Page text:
• Require employees to sign an agreement stating they understand all the policies, procedures, regulations and consequences for noncompliance
  • Detail the consequences of not adhering to company policies

When companies pay attention to the policies and guidelines necessary to ensure secure and proper use, BYOD policies can be an advantage to employers and employees alike.

A CEOs Guide to Artificial Intelligence

May 31st, 2019 by Julie Lough

CEO Artificial Intelligence

Today’s CEOs are increasingly being asked to lead their business into a data-driven world, but does that mean that immersive courses in understanding the technology are crucial? Not necessarily — in fact, it’s much more important that CEOs understand the potential of the technology and how to drive culture change throughout their organization. While Artificial Intelligence (AI) is truly changing the landscape of business, it’s doing so because fearless leaders are dreaming about the changes and improvements that are now possible through the genius of technology. See how this cultural revolution in the way we work is sweeping through business and leading a fast and furious discourse on how organizations will interact with data and individuals in the future.

The Promise of AI

CEOs have likely seen several generations of “transformative business models”: cloud-based computing being the most recent. As businesses are still reeling from this rapid-fire shift to Software as a Service (SaaS) models, the promise of artificial intelligence has the C-suite scrambling to understand the implications for their business. Scrappy start-ups do as they have always done, harnessing a new technology direction to quickly make changes to their business model as tech is introduced into the marketplace. Larger businesses and enterprises may be slower to act, as they can be weighed down with limited budgets, heavy infrastructure and disparate legacy systems. It takes time to move in a new direction, but the promise of AI is significant enough that business leaders throughout the world are exploring how to deploy data-driven decisioning in their operations, marketing and accounting solutions. From computers that recognize an individual human’s face to predictions of sales based on the weather, AI can be found in any number of practical applications throughout the business world — as evidenced by the 270% growth rate that AI has enjoyed in the past several years according to Gartner research.

Understanding How AI Works

In this season, the hype around AI is beginning to manifest itself in workable business models such as chatbots, next-best actions for customer service and predictive analytics. These systems can sense, analyze and respond to their environments in a way that is both interactive and intelligent. Creating a machine that is able to make better decisions over time based on the validation of its hypotheses requires a great deal of programming and math. However, the beauty of AI is that once the background work is done, humans are able to interact with the systems to continue the cycle of learning. AI systems “see” and “hear” sensory inputs and are able to translate that information, extract value and provide intelligent feedback to the user. Sensors and IoT (Internet of Things) connected devices also serve as input mechanisms, allowing machines to “feel” when something is cold or hot, positive or negative. This level of intuition is what is new to the business horizon, and it provides organizations with an ever-expanding range of possibilities to solve business problems.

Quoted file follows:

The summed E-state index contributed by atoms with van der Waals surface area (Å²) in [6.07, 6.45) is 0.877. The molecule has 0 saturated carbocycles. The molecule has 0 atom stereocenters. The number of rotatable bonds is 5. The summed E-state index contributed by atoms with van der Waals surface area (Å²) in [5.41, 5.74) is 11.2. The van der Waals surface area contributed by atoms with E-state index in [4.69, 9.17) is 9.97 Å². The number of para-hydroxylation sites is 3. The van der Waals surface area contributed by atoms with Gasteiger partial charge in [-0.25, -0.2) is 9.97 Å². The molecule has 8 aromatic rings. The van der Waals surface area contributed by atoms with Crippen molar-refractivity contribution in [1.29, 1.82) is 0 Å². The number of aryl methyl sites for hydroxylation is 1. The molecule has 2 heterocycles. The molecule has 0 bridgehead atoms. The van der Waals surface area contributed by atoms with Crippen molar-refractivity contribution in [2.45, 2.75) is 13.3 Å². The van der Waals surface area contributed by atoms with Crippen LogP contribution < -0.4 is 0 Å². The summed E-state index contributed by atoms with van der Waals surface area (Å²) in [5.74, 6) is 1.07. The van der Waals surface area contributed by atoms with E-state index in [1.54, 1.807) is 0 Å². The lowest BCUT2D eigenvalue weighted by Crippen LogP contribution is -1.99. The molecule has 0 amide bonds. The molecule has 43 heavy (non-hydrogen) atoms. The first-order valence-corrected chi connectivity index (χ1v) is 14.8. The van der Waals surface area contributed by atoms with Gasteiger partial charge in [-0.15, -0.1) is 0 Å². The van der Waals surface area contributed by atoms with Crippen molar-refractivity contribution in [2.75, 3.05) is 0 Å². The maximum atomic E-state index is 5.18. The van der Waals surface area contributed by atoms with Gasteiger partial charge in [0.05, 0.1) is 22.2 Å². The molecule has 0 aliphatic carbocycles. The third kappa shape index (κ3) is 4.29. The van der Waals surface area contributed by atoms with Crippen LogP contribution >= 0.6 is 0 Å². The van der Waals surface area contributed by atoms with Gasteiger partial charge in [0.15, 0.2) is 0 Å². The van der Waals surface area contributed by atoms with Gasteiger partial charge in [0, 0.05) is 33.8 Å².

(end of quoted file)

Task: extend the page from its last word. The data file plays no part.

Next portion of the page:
3 Levels of AI Comprehension

While AI may have initially brought to mind futuristic robots that have taken over the world, true intuitive thought and “leaps of logic” are still beyond the limits of current AI technology. For example, an AI program can identify the difference between dogs and humans. The same program may be able to recognize how the two relate to each other as owner and pet and make the leap that they were going for a walk because the owner was holding the dog’s leash. However, it would not be able to intuit — or make an educated, quantifiable guess — anything about their relationship to each other in the future. This type of abstraction is still beyond the limits of current AI computing. The three primary levels of AI comprehension can be defined as:

  • Recognition: Identify items in a picture or video
  • Comprehension: Determine how the items relate to each other
  • Abstraction: Evaluate the information and make a prediction about future performance

Each stage in the evolution of AI has taken years, but the advances are coming more quickly all the time as business leaders and technology teams come together to dream and create the interactions of the future.

Bridging the Knowledge Gap

Business people are struggling with an unfathomable knowledge gap between their understanding of business intelligence and AI and the possibilities for the future. Data scientists are swiftly becoming the bridge that helps cross this gap between technology teams and business leaders, providing the insight that can translate business needs into practical applications of AI and machine learning. As CEOs deepen their understanding of data and possibilities for their business, a data scientist or business analyst may provide the necessary cohesion to maintain forward momentum on these highly technical projects.

Creating a Culture of Innovation